Spinning it to the blogs

How do you make a very unpopular war ring favorably to Americans surfing the net? Pay the bloggers to spin your message. Just don’t tell anyone.

Danger Room reporter Noah Shachtman uncovered a 2006 report written for U.S. Special Operations Command that suggests “clandestinely recruiting or hiring prominent bloggers.”

"Hiring a block of bloggers to verbally attack a specific person or promote a specific message may be worth considering," write the report's co-authors, James Kinniburgh and Dororthy Denning.

Admitting the creepiness of this idea, the authors continue:

…Such operations can have a blowback effect, as witnessed by the public reaction following revelations that the U.S. military had paid journalists to publish stories in the Iraqi press under their own names. People do not like to be deceived, and the price of being exposed is lost credibility and trust.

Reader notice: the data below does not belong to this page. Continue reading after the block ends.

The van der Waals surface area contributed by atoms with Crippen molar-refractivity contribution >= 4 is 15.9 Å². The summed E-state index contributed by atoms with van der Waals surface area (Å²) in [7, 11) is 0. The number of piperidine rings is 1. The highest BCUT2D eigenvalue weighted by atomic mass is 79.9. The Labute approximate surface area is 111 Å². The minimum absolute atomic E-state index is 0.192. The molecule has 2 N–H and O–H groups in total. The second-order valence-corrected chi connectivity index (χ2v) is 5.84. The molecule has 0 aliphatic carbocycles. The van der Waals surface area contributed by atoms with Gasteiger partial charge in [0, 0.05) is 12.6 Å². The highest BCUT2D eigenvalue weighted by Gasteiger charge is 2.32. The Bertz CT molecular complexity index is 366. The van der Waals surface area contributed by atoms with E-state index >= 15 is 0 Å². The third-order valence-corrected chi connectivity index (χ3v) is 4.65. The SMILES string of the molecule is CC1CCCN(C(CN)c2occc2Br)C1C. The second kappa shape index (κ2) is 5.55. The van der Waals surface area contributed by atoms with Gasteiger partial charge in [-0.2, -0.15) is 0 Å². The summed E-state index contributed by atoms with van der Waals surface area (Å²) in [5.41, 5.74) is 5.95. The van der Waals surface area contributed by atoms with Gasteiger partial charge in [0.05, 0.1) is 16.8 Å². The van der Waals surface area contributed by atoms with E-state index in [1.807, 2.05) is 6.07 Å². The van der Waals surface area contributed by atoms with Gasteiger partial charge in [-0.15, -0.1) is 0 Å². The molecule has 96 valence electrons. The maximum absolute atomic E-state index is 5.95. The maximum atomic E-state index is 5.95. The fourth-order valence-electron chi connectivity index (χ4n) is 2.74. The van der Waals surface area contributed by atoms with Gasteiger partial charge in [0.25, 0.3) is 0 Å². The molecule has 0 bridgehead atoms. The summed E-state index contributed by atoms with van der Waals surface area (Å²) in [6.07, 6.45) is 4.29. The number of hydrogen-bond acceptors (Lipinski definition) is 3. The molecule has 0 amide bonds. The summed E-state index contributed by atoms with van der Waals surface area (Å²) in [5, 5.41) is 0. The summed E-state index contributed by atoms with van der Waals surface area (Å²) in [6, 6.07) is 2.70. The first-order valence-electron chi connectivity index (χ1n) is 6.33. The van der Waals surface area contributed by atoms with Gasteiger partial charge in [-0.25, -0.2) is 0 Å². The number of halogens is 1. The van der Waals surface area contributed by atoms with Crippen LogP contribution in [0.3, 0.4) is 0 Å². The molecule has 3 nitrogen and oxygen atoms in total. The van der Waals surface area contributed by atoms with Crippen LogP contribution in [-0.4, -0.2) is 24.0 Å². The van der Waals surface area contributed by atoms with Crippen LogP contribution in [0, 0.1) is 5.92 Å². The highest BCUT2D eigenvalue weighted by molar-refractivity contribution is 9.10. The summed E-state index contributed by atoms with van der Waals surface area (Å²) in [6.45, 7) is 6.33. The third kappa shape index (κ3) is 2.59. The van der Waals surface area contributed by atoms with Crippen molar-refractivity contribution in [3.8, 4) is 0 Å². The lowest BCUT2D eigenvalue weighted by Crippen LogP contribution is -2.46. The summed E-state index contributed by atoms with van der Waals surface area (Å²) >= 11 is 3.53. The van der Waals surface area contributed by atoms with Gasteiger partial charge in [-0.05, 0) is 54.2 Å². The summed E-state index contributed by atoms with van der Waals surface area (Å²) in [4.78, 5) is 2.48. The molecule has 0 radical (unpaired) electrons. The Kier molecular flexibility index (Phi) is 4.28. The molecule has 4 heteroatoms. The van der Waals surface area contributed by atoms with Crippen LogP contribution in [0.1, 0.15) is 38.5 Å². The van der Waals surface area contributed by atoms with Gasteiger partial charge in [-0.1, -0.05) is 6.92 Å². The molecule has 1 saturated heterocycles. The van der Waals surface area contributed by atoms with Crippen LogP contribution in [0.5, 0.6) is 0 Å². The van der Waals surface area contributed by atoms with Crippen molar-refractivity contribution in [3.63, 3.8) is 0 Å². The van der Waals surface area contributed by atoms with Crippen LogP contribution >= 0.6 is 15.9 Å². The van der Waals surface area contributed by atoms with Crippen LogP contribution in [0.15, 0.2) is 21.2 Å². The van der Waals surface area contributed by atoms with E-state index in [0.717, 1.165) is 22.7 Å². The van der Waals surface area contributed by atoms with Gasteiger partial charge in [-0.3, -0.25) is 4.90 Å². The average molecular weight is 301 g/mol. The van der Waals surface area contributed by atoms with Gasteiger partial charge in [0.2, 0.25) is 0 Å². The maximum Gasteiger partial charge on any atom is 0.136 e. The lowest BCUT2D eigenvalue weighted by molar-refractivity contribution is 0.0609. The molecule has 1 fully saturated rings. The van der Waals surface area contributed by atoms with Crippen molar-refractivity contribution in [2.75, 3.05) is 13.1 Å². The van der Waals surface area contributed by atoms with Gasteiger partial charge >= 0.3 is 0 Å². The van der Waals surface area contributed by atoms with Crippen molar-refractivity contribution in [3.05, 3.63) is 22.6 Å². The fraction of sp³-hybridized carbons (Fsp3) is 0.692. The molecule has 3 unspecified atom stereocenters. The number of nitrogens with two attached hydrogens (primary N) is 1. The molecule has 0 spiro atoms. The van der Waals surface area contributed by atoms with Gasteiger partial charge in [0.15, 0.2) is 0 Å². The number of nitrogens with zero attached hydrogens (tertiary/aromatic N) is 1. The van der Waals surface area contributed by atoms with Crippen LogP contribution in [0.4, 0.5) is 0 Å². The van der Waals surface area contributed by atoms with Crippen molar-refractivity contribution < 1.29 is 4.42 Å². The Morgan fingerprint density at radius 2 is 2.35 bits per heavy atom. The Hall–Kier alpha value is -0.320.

Therefore, don't rely on the bloggers to sell out, simply create your own propaganda machine.
An alternative strategy is to “make” a blog and blogger… (T)here are people in the military today who like to blog. In some cases, their talents might be redirected toward operating blogs as part of an information campaign.
A spokesman for the U.S. Special Operations Command called the report a “thought provoking” “academic exercise” and said the views expressed don’t represent those of the U.S. Government or Department of Defense.

The 33 page report (download the PDF) also highlights the relationship between mainstream media and the blogs, opening with the story of how right leaning sites like Free Republic and Little Green Footballs took down CBS news and Dan Rather in the now infamous Killian memo forgery.